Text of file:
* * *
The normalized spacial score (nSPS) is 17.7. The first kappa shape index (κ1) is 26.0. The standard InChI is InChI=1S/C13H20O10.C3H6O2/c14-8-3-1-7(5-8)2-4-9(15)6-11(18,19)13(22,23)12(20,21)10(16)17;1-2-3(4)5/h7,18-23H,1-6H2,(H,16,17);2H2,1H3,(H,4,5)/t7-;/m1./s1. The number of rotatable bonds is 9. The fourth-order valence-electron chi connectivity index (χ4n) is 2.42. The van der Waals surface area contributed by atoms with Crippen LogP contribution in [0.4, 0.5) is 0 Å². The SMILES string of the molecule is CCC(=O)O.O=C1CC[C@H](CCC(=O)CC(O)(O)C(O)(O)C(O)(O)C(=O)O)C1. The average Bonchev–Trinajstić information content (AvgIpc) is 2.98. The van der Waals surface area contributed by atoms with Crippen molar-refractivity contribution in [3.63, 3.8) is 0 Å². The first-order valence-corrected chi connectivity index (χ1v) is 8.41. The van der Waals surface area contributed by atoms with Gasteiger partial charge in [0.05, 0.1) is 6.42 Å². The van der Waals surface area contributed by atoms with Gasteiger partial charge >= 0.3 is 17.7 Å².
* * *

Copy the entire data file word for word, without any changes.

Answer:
The normalized spacial score (nSPS) is 17.7. The first kappa shape index (κ1) is 26.0. The standard InChI is InChI=1S/C13H20O10.C3H6O2/c14-8-3-1-7(5-8)2-4-9(15)6-11(18,19)13(22,23)12(20,21)10(16)17;1-2-3(4)5/h7,18-23H,1-6H2,(H,16,17);2H2,1H3,(H,4,5)/t7-;/m1./s1. The number of rotatable bonds is 9. The fourth-order valence-electron chi connectivity index (χ4n) is 2.42. The van der Waals surface area contributed by atoms with Crippen LogP contribution in [0.4, 0.5) is 0 Å². The SMILES string of the molecule is CCC(=O)O.O=C1CC[C@H](CCC(=O)CC(O)(O)C(O)(O)C(O)(O)C(=O)O)C1. The average Bonchev–Trinajstić information content (AvgIpc) is 2.98. The van der Waals surface area contributed by atoms with Crippen molar-refractivity contribution in [3.63, 3.8) is 0 Å². The first-order valence-corrected chi connectivity index (χ1v) is 8.41. The van der Waals surface area contributed by atoms with Gasteiger partial charge in [0.05, 0.1) is 6.42 Å². The van der Waals surface area contributed by atoms with Gasteiger partial charge >= 0.3 is 17.7 Å².